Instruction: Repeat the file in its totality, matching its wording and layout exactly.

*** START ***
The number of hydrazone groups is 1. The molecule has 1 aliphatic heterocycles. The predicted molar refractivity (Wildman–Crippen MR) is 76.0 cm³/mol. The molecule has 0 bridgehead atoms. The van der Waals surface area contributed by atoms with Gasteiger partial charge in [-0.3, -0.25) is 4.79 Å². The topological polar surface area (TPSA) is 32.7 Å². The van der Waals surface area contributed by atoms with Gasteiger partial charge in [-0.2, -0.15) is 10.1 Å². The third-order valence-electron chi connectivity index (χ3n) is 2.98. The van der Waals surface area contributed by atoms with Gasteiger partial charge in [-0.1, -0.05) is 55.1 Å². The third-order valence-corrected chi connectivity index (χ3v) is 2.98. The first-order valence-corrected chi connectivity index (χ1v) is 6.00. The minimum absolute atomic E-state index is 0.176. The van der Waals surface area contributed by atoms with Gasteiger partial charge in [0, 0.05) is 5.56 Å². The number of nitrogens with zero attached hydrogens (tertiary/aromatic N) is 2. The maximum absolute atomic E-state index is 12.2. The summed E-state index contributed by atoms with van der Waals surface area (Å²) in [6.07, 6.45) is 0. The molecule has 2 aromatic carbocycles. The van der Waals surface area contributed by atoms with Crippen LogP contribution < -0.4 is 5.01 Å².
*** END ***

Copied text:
The number of hydrazone groups is 1. The molecule has 1 aliphatic heterocycles. The predicted molar refractivity (Wildman–Crippen MR) is 76.0 cm³/mol. The molecule has 0 bridgehead atoms. The van der Waals surface area contributed by atoms with Gasteiger partial charge in [-0.3, -0.25) is 4.79 Å². The topological polar surface area (TPSA) is 32.7 Å². The van der Waals surface area contributed by atoms with Gasteiger partial charge in [-0.2, -0.15) is 10.1 Å². The third-order valence-electron chi connectivity index (χ3n) is 2.98. The van der Waals surface area contributed by atoms with Gasteiger partial charge in [-0.1, -0.05) is 55.1 Å². The third-order valence-corrected chi connectivity index (χ3v) is 2.98. The first-order valence-corrected chi connectivity index (χ1v) is 6.00. The minimum absolute atomic E-state index is 0.176. The van der Waals surface area contributed by atoms with Gasteiger partial charge in [0, 0.05) is 5.56 Å². The number of nitrogens with zero attached hydrogens (tertiary/aromatic N) is 2. The maximum absolute atomic E-state index is 12.2. The summed E-state index contributed by atoms with van der Waals surface area (Å²) in [6.07, 6.45) is 0. The molecule has 2 aromatic carbocycles. The van der Waals surface area contributed by atoms with Crippen LogP contribution < -0.4 is 5.01 Å².